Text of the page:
Quotes of the week

Quotes of the week

"I heard screaming. I'm eating my McDonald's. I come outside. I see this girl going nuts trying to get out of a house."

— Charles Ramsey, a resident of Cleveland describing the escape of one of three women held hostage for years by three brothers who lived in his neighborhood. Authorities discovered the women, all kidnapping victims from years ago, and arrested the men.

"It's much less aggressive than melanoma, and, in fact, I had it removed this morning."

— Eric Jakobsson, a longtime University of Illinois faculty member, discussing his diagnosis of squamous cell carcinoma. Jakobsson's diagnosis became a matter of public interest last week when his wife, state Rep. Naomi Jakobsson, inaccurately attributed the reason for skipping an important legislative vote to her husband's diagnosis of melanoma, a far more dangerous form of cancer than he actually has.

"We may well have the most well-endowed mechanical clock in history."

— Bruce Hannon of Champaign, discussing a gift from the estate of Elva Greeson of Urbana to support maintenance of the clock and bell tower at the county courthouse in Urbana. Hannon, who was a leader in the clock tower restoration project, said the gift of $75,000 to $100,000 is "more than we'll probably ever need."

"My whole face lit up because I never expected all this coming to me. It's really just a blessing."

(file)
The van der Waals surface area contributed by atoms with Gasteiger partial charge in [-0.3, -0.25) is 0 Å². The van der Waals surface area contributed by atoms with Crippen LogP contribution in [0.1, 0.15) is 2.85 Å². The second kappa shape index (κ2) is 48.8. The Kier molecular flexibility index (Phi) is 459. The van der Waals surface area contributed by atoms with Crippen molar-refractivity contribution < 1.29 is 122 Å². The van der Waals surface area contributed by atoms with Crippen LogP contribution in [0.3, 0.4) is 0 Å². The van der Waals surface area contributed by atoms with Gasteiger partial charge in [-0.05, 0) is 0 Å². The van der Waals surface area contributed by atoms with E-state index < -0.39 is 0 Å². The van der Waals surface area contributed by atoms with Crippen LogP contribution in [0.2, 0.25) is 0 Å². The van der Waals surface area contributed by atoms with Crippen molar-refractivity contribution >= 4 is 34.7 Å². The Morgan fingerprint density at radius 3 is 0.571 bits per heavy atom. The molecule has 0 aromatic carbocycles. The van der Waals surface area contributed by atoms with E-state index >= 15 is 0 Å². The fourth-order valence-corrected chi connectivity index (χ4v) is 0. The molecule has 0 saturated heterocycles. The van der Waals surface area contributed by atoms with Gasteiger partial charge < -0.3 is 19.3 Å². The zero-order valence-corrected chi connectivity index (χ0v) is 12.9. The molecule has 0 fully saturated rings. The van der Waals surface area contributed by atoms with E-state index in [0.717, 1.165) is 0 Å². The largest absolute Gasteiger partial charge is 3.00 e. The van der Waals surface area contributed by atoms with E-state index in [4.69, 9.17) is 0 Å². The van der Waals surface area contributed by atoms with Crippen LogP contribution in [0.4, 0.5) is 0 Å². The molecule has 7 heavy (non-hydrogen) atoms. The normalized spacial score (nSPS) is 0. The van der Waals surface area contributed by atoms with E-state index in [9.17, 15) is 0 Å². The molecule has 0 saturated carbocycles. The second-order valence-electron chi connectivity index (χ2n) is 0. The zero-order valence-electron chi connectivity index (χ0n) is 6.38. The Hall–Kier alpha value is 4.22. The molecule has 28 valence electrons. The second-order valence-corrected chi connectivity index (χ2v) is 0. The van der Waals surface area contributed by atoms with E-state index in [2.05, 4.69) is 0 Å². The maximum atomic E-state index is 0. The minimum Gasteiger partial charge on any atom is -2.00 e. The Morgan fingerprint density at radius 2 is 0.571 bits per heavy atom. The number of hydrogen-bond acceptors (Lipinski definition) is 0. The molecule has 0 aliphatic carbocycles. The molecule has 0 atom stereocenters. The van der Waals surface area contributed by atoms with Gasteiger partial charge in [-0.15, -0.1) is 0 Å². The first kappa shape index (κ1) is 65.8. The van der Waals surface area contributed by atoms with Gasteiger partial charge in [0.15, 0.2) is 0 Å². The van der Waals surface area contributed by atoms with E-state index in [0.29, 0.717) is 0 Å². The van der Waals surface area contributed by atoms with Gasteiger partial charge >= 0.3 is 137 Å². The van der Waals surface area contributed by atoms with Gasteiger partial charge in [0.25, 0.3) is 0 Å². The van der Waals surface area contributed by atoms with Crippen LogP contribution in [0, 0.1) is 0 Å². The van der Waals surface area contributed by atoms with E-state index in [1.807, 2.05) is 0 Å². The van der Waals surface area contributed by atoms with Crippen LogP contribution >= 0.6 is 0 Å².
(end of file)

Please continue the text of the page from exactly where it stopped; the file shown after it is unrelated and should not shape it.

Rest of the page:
— Danville High School football player Trent Sherfield, describing his reaction to the first college football recruiting inquiry that he received. A quarterback and defensive back, Sherfield's services are being sought by a number of major college programs, including the University of Illinois.

"I've decided I'm going to close it down, clear the decks."

— Champaign County Presiding Judge Thomas Difanis, announcing the end of the experiment with mental health court in the county. Difanis attributed his decision to a philosophical dispute between Circuit Judge Jeffrey Ford and State's Attorney Julia Rietz. The two disagree on the extent to which compulsion — like a sentence to jail — should be used to coerce defendants to take prescribed medication or attend counseling sessions. Ford favors using the court's authority in that fashion, while Rietz does not.

"(My wife) Jeni will tell you, and it's true. I have never awakened in the morning and dreaded going to work. I love what I do."

— UI athletic director Mike Thomas, describing the enthusiasm he brings to his job.

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